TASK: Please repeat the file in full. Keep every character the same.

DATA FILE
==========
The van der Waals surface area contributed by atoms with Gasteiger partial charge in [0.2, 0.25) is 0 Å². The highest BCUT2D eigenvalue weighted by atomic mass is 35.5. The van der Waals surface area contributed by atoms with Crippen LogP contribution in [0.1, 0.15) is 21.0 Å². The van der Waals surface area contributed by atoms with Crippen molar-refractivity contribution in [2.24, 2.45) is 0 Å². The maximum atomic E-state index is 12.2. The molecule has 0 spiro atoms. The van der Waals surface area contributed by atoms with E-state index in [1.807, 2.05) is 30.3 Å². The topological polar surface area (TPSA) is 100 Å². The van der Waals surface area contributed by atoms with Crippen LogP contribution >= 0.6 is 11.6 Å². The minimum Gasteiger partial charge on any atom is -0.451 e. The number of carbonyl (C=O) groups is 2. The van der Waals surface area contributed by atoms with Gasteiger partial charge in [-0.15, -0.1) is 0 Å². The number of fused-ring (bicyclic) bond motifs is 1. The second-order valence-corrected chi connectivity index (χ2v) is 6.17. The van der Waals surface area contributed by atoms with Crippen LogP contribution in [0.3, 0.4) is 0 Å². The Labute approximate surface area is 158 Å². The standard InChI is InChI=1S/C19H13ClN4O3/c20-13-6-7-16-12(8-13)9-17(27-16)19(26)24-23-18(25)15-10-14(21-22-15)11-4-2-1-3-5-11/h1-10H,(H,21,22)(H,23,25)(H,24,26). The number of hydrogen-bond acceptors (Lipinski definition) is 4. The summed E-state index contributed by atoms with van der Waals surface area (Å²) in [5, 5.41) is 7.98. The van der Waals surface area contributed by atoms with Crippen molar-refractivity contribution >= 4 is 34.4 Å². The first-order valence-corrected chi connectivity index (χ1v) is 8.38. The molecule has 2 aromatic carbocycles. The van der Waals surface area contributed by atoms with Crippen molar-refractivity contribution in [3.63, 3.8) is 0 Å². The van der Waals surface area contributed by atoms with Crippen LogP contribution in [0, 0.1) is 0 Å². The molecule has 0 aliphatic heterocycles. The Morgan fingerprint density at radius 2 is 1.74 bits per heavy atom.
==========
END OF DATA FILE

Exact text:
The van der Waals surface area contributed by atoms with Gasteiger partial charge in [0.2, 0.25) is 0 Å². The highest BCUT2D eigenvalue weighted by atomic mass is 35.5. The van der Waals surface area contributed by atoms with Crippen LogP contribution in [0.1, 0.15) is 21.0 Å². The van der Waals surface area contributed by atoms with Crippen molar-refractivity contribution in [2.24, 2.45) is 0 Å². The maximum atomic E-state index is 12.2. The molecule has 0 spiro atoms. The van der Waals surface area contributed by atoms with E-state index in [1.807, 2.05) is 30.3 Å². The topological polar surface area (TPSA) is 100 Å². The van der Waals surface area contributed by atoms with Crippen LogP contribution >= 0.6 is 11.6 Å². The minimum Gasteiger partial charge on any atom is -0.451 e. The number of carbonyl (C=O) groups is 2. The van der Waals surface area contributed by atoms with Gasteiger partial charge in [-0.15, -0.1) is 0 Å². The number of fused-ring (bicyclic) bond motifs is 1. The second-order valence-corrected chi connectivity index (χ2v) is 6.17. The van der Waals surface area contributed by atoms with Crippen LogP contribution in [0.3, 0.4) is 0 Å². The Labute approximate surface area is 158 Å². The standard InChI is InChI=1S/C19H13ClN4O3/c20-13-6-7-16-12(8-13)9-17(27-16)19(26)24-23-18(25)15-10-14(21-22-15)11-4-2-1-3-5-11/h1-10H,(H,21,22)(H,23,25)(H,24,26). The number of hydrogen-bond acceptors (Lipinski definition) is 4. The summed E-state index contributed by atoms with van der Waals surface area (Å²) in [5, 5.41) is 7.98. The van der Waals surface area contributed by atoms with Crippen molar-refractivity contribution >= 4 is 34.4 Å². The first-order valence-corrected chi connectivity index (χ1v) is 8.38. The molecule has 2 aromatic carbocycles. The van der Waals surface area contributed by atoms with Crippen molar-refractivity contribution in [3.63, 3.8) is 0 Å². The van der Waals surface area contributed by atoms with Crippen LogP contribution in [0, 0.1) is 0 Å². The molecule has 0 aliphatic heterocycles. The Morgan fingerprint density at radius 2 is 1.74 bits per heavy atom.